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As big and bulky as Reggie White, fast and flashy as Deion Sanders, friendly and winning as Troy Aikman.

Oh, and it's interactive.

That's the scouting report on the National Football League's newest high-tech marketing weapon-the NFL Pass and Play Network, an ad-supported kiosk that plans to tackle consumers in supermarkets, drugstores and retail chains nationwide next year.

Boxy and over six feet tall, the kiosk is a combination in-store ad vehicle, coupon dispenser and casino-like game machine. It costs nothing to use and always spits out a prize, from coupons to NFL merchandise to Super Bowl tickets.

More than 200 machines will be used in a test this fall; the na-tionwide rollout will employ thousands of machines.

NFL Pass and Play Network was developed jointly by the NFL and U C'n Win Systems, an Ontario, Canada, maker of interactive gaming systems. A year in the making, the machine will be formally introduced to advertisers and their agencies this summer.

NFL sponsors such as McDonald's Corp., Coca-Cola Co., Frito-Lay, Anheuser-Busch Cos. and Upper Deck Co. will have first crack at the system. On the retail front, the NFL is pursuing the likes of J.C. Penney Co., McDonald's and Shell Oil Co. It even plans to approach cruise lines.

And though no deals have been signed yet, NFL Pass and Play Network could be the Holy Grail that has so far eluded mass-market kiosks: a fun, user-friendly technology for consumers; an efficient and effective in-store tool for marketers; and a relatively hassle-free vehicle for retailers to boost traffic.

"No kiosk based exclusively on advertising support has ever worked," said Tom Leonard, a fan but also vocal critic of kiosks as director for multimedia research at Inteco Corp., Norwalk, Conn. "It sounds ambitous and risky, but an idea like this sounds like it may actually work."

For the NFL, the kiosk represents a way to reach fans year-round.

"We are interested in exploring new technologies that will allow our fans to get closer to the NFL and give our sponsors an alternate means to deliver their message-and our message-in a fun way," said Jim Schwebel, VP-marketing for NFL Properties.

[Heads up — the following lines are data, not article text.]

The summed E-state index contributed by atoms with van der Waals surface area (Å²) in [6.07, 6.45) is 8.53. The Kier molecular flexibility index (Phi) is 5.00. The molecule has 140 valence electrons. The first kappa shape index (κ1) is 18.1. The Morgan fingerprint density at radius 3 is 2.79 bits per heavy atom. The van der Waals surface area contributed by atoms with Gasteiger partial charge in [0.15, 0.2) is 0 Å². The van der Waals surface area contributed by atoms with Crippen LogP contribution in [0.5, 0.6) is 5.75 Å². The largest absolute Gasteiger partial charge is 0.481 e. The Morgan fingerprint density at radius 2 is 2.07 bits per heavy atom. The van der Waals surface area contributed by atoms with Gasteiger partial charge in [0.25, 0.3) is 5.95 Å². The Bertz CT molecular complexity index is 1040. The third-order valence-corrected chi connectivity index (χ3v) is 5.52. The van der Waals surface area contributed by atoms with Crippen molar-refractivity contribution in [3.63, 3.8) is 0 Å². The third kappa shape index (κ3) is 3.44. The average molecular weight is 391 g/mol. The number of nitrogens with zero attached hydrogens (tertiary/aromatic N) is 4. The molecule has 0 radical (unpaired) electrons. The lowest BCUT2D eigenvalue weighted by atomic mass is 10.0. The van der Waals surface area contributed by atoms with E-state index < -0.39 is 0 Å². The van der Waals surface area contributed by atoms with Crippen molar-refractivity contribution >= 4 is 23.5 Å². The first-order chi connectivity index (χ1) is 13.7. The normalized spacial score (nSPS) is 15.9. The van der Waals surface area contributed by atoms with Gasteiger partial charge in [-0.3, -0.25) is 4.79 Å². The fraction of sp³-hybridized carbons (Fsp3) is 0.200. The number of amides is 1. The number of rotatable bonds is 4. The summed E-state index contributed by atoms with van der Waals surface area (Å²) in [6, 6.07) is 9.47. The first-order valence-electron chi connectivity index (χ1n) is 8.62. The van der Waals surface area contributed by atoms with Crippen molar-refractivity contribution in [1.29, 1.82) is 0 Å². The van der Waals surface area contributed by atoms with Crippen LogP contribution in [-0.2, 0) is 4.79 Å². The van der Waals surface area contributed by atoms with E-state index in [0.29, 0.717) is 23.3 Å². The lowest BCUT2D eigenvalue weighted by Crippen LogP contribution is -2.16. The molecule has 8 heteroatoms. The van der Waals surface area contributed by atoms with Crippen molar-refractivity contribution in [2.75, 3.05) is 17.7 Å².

Fun. That seems to be the key word here.

"One of the major reasons why kiosks have come and gone is that, essentially, they were not inviting for the consumer. We wanted to make this one fun," said Ian Medad, CEO of U C'n Win Systems.

At rest, the Pass and Play Network screen displays the logos of participating advertisers, retailers and NFL teams-so ad impressions are made even when consumers aren't using the kiosk, Mr. Medad said.

To start, users insert an electronically coded card and are then given a choice of four games they can play: A slot machine (match four Coca Cola logos, for example, and win a case of Coke); a lottery-like popping ball game (four Shell Oil balls, in another example, wins a free tank of gas); and a kick-a-football and pass-a-football game (prizes depends on the yardline on which the ball lands).

Play the slot machine and a Vanna White-like electronic voice says, "Around it goes" as advertiser logos roll by, slowly enough, of course, for each to be seen and make an impression. If players "lose"-if four different logos pop up-the machine will print out coupons for each sponsor on the screen.

Consumers can win NFL merchandise, a $100 spending spree at the participating store, even a trip to the Super Bowl.

"We're tapping into the excitement of the NFL and playing games. And in games, you win things," said Mr. Medad. "It brings the fun element into shopping. You don't expect to have fun at supermarkets. You expect to wait in lines, you expect to spend more money than you want."

Kiosk game cards will be distributed through a direct mail campaign and at participating retailers.

Before the NFL Pass and Play Network goes national next year, U C'n Win and the NFL will begin a six-month test this fall in Atlanta, Phoenix and Pittsburgh. U C'n Win Systems is negotiating with national and regional retail chains. Retailers receive category exclusivity and a fee for carrying the machines.

In July, U C'n Win and the NFL will begin negotiating with national and local NFL sponsors. Advertisers can create national promotions or customized offers for each market. Since the network is online, advertisers can be dropped or added with ease. Ad packages for the test will not exceed $50,000.

Mr. Leonard said luring national advertisers will be key to the program's success, because local advertisers alone won't cover costs.

The NFL must also try to avoid system glitches that have doomed many kiosk initiatives.

"Consumers won't complain to U C'n Win. They'll complain to the retailer, or McDonald's-the very people that can't fix the problems," Mr. Leonard said. "Too many complaints, and they'll just get rid of the machines."

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